Beweja v. Roach

24 Fed.Appx. 198 (2002) | Cited 0 times | Fourth Circuit | January 10, 2002


Submitted: December 19, 2001

Affirmed by unpublished per curiam opinion.

Unpublished opinions are not binding precedent in this circuit. See Local Rule 36(c).


Kamaldeep Baweja brought suit against Michael Roach and LuLynn Landscaping for damages after being struck by a snow plow driven by Roach while under the employ of LuLynn Landscaping. At trial, the jury returned a verdict in favor of the Defendants. Baweja now appeals the verdict on the ground that the district court erred in instructing the jury as to contributory negligence. She further appeals the district court's subsequent denial of her Fed. R. Civ. P. 59 motion for a new trial. We affirm.

On appeal, Baweja first argues that the district court improperly instructed the jury as to contributory negligence. Under Virginia law, contributory negligence exists when "a plaintiff fail[s] to act as a reasonable person would have acted for his own safety under the circumstances." Artrip v. E.E. Berry Equip. Co., 397 S.E.2d 821, 824 (Va. 1990). If the plaintiff was contributorily negligent, then Virginia law bars that plaintiff from recovering in a negligence action if the plaintiff's contributory negligence was the proximate cause of his injury. Litchford v. Hancock, 352 S.E.2d 335, 337 (Va. 1987). Federal district courts operate under a federal standard when determining the sufficiency of the evidence for submission of the issue of contributory negligence to a jury. Jones v. Meat Packers Equip. Co., 723 F.2d 370, 372 (4th Cir. 1983). Under that standard, in the absence of evidence or all reasonable inferences that can be drawn from the evidence disclosing that a plaintiff was negligent and contributed to his injuries, the issue of contributory negligence should not go to the jury.

Baweja argues that the record is devoid of any evidence justifying the contributory negligence instruction. Specifically, she contends that the court erred in relying on Roach's testimony alone, that Roach's testimony was clearly not credible, and that the Court's decision likely determined the outcome of the trial. We have reviewed the testimony presented at trial in this case and find no reversible error in the court's contributory negligence instruction to the jury.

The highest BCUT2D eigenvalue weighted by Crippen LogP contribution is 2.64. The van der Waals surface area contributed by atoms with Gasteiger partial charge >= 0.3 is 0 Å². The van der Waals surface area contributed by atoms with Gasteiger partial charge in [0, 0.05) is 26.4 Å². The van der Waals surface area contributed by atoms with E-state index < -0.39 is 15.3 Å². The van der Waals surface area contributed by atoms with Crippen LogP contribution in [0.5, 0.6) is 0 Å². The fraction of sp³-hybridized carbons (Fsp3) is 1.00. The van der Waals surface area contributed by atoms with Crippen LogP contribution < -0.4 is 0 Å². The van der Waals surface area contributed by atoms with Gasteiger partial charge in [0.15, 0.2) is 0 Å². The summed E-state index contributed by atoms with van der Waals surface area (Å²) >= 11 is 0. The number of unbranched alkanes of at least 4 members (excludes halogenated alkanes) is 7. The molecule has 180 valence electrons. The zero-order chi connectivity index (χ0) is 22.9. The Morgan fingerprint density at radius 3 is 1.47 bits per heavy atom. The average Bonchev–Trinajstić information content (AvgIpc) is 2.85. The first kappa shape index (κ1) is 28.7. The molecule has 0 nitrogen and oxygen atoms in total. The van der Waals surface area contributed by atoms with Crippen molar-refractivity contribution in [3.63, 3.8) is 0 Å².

Baweja next argues that the court erred in denying her Fed. R. Civ. P. 59 motion for a new trial. The decision to grant or deny a motion for new trial is within the sound discretion of the district court and will not be disturbed absent a clear showing of abuse of discretion. Chesapeake Paper Prods. Co. v. Stone & Webster Eng'g Corp., 51 F.3d 1229, 1237 (4th Cir. 1995) (citations omitted); see also Browning-Ferris Indus. v. Kelco Disposal, Inc., 492 U.S. 257, 279 (1989). In considering a motion for a new trial, a judge may weigh the evidence and consider the credibility of the witnesses, and if he finds the verdict is against the weight of the evidence, is based on false evidence, or will result in a miscarriage of justice, he must set aside the verdict, even if supported by substantial evidence, and grant a new trial. Chesapeake Paper Prods. Co., 51 F.3d at 1237 (citation omitted).

Baweja argued in her motion for new trial that the verdict was against the clear weight of the evidence. Specifically, she maintained that Roach's credibility was questionable and that the implausibility of his story made it inappropriate for the jury to have found that Baweja was contributorily negligent. Furthermore, Baweja cited to the jury's question to the judge regarding Baweja's testimony with respect to her actions prior to stepping off the sidewalk. Baweja maintains that this question indicates that the jury inappropriately applied the contributory negligence instruction. We have reviewed the court's written order denying the motion, and in light of the evidence presented at trial, we find no abuse of discretion in the court's denial of the motion.

Accordingly, we affirm the judgment in this case and the court's order denying Baweja's motion for new trial. We dispense with oral argument because the facts and legal contentions are adequately presented in the materials before the court and argument would not aid the decisional process.


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